Gene Mutation Can Accelerate Parkinson Disease Onset

Age of onset lower by at least 12 years

MONDAY, June 12 (HealthDay News) -- Mutations in the parkin gene can accelerate the development of Parkinson disease by 12 or more years, according to a study in the June issue of the Archives of Neurology.

James F. Gusella, Ph.D., from Massachusetts General Hospital in Boston, and colleagues identified 183 families where at least one member had developed Parkinson disease before the age of 54, or where two affected siblings had two identical alleles of the parkin gene. At least one member of each family was screened for abnormalities in the parkin gene.

The researchers found mutations in the parkin gene in 12.6 percent of the families, with 43 percent of these having a member with two different mutations (compound heterozygotes), 13 percent having a member with two copies of the same mutation (homozygotes), and 43 percent having a member with one normal and one mutated gene (heterozygotes). The age of onset of Parkinson disease was significantly lower in patients with one mutation in the parkin gene (by 11.7 years compared with no mutations) and in patients with two or more mutations (by 13.2 years compared with one mutation), according to the study.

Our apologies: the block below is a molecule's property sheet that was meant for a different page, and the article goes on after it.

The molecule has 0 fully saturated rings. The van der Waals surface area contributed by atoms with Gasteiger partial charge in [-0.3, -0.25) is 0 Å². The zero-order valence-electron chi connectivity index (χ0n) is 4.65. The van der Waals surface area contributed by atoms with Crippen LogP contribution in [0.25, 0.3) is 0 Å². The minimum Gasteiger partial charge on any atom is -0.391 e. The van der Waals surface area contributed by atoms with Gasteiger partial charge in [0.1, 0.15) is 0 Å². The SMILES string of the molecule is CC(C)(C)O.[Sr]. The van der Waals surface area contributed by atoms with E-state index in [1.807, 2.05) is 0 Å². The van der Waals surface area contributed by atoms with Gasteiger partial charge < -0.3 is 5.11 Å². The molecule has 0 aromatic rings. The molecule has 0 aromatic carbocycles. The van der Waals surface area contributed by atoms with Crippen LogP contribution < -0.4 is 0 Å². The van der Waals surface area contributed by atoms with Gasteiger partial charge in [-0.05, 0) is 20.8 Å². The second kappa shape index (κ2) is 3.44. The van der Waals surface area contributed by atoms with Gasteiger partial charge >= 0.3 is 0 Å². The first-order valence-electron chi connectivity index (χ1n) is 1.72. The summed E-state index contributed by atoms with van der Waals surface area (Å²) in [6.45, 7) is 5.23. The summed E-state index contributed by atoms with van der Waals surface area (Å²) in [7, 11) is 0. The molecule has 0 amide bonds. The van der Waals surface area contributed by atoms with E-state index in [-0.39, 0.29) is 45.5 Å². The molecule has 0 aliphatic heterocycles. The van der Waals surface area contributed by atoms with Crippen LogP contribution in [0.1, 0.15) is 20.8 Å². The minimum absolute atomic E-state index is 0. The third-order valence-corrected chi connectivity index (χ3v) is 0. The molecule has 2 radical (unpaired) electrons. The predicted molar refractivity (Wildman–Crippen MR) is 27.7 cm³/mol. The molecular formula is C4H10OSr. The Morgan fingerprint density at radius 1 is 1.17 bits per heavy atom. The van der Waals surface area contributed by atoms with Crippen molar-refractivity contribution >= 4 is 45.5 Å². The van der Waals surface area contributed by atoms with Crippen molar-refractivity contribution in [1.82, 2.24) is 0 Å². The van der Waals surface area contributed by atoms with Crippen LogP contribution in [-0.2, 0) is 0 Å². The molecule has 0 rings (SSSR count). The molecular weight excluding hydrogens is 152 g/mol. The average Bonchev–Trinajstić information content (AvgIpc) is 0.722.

The findings "are provocative and add a new genetic dimension to the pathogenesis of Parkinson disease," Uwe Beffert, Ph.D., and Roger N. Rosenberg, M.D., from the University of Texas Southwestern Medical Center in Dallas, write in an accompanying editorial.

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